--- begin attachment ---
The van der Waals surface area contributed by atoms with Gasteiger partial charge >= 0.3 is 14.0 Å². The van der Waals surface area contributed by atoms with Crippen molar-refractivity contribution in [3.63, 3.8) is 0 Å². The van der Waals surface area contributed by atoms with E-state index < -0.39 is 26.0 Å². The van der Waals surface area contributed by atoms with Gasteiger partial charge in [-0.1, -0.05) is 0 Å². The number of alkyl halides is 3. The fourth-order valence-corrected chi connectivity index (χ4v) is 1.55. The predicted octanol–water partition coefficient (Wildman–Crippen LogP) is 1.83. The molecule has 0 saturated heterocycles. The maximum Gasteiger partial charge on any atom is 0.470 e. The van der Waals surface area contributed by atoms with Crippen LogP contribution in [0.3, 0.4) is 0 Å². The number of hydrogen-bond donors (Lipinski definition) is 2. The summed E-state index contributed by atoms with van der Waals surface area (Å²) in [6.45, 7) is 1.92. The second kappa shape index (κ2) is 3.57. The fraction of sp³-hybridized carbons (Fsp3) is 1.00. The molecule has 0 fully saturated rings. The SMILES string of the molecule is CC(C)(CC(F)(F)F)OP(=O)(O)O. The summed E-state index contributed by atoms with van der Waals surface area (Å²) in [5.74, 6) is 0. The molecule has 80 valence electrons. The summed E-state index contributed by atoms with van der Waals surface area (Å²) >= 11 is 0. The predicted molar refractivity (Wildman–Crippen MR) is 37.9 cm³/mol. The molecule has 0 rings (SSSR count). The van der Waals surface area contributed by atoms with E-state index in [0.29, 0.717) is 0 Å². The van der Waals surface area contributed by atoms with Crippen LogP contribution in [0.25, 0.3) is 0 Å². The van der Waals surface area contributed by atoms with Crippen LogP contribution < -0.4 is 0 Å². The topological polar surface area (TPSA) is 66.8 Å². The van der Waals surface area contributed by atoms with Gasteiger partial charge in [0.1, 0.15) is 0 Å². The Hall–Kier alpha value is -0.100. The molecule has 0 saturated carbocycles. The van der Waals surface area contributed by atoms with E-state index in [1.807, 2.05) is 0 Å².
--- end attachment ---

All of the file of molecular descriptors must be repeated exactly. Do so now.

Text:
The van der Waals surface area contributed by atoms with Gasteiger partial charge >= 0.3 is 14.0 Å². The van der Waals surface area contributed by atoms with Crippen molar-refractivity contribution in [3.63, 3.8) is 0 Å². The van der Waals surface area contributed by atoms with E-state index < -0.39 is 26.0 Å². The van der Waals surface area contributed by atoms with Gasteiger partial charge in [-0.1, -0.05) is 0 Å². The number of alkyl halides is 3. The fourth-order valence-corrected chi connectivity index (χ4v) is 1.55. The predicted octanol–water partition coefficient (Wildman–Crippen LogP) is 1.83. The molecule has 0 saturated heterocycles. The maximum Gasteiger partial charge on any atom is 0.470 e. The van der Waals surface area contributed by atoms with Crippen LogP contribution in [0.3, 0.4) is 0 Å². The number of hydrogen-bond donors (Lipinski definition) is 2. The summed E-state index contributed by atoms with van der Waals surface area (Å²) in [6.45, 7) is 1.92. The second kappa shape index (κ2) is 3.57. The fraction of sp³-hybridized carbons (Fsp3) is 1.00. The molecule has 0 fully saturated rings. The SMILES string of the molecule is CC(C)(CC(F)(F)F)OP(=O)(O)O. The summed E-state index contributed by atoms with van der Waals surface area (Å²) in [5.74, 6) is 0. The molecule has 80 valence electrons. The summed E-state index contributed by atoms with van der Waals surface area (Å²) >= 11 is 0. The predicted molar refractivity (Wildman–Crippen MR) is 37.9 cm³/mol. The molecule has 0 rings (SSSR count). The van der Waals surface area contributed by atoms with E-state index in [0.29, 0.717) is 0 Å². The van der Waals surface area contributed by atoms with Crippen LogP contribution in [0.25, 0.3) is 0 Å². The van der Waals surface area contributed by atoms with Crippen LogP contribution < -0.4 is 0 Å². The topological polar surface area (TPSA) is 66.8 Å². The van der Waals surface area contributed by atoms with Gasteiger partial charge in [0.1, 0.15) is 0 Å². The Hall–Kier alpha value is -0.100. The molecule has 0 saturated carbocycles. The van der Waals surface area contributed by atoms with E-state index in [1.807, 2.05) is 0 Å².